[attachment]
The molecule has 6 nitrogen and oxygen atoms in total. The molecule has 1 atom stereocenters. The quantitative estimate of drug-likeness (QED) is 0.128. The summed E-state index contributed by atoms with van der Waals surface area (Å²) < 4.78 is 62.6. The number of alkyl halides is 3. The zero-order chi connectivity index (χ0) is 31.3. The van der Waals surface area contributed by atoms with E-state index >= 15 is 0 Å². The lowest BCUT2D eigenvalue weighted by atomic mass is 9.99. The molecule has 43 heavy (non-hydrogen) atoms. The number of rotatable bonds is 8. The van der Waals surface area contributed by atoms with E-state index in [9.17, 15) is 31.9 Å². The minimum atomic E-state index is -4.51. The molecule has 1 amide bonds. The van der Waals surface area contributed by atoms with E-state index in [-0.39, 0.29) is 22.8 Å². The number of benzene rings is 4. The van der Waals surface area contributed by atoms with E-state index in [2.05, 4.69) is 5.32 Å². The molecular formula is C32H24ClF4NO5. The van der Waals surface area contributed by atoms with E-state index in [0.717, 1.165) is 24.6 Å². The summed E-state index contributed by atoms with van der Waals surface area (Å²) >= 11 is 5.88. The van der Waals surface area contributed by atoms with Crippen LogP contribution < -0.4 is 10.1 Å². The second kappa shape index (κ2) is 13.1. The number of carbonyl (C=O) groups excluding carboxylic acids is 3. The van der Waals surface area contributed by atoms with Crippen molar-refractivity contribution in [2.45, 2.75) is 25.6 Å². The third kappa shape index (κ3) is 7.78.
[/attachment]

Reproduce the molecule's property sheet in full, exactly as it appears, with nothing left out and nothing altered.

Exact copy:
The molecule has 6 nitrogen and oxygen atoms in total. The molecule has 1 atom stereocenters. The quantitative estimate of drug-likeness (QED) is 0.128. The summed E-state index contributed by atoms with van der Waals surface area (Å²) < 4.78 is 62.6. The number of alkyl halides is 3. The zero-order chi connectivity index (χ0) is 31.3. The van der Waals surface area contributed by atoms with E-state index >= 15 is 0 Å². The lowest BCUT2D eigenvalue weighted by atomic mass is 9.99. The molecule has 43 heavy (non-hydrogen) atoms. The number of rotatable bonds is 8. The van der Waals surface area contributed by atoms with E-state index in [9.17, 15) is 31.9 Å². The minimum atomic E-state index is -4.51. The molecule has 1 amide bonds. The van der Waals surface area contributed by atoms with E-state index in [-0.39, 0.29) is 22.8 Å². The number of benzene rings is 4. The van der Waals surface area contributed by atoms with E-state index in [2.05, 4.69) is 5.32 Å². The molecular formula is C32H24ClF4NO5. The van der Waals surface area contributed by atoms with E-state index in [0.717, 1.165) is 24.6 Å². The summed E-state index contributed by atoms with van der Waals surface area (Å²) >= 11 is 5.88. The van der Waals surface area contributed by atoms with Crippen LogP contribution < -0.4 is 10.1 Å². The second kappa shape index (κ2) is 13.1. The number of carbonyl (C=O) groups excluding carboxylic acids is 3. The van der Waals surface area contributed by atoms with Crippen molar-refractivity contribution in [2.45, 2.75) is 25.6 Å². The third kappa shape index (κ3) is 7.78.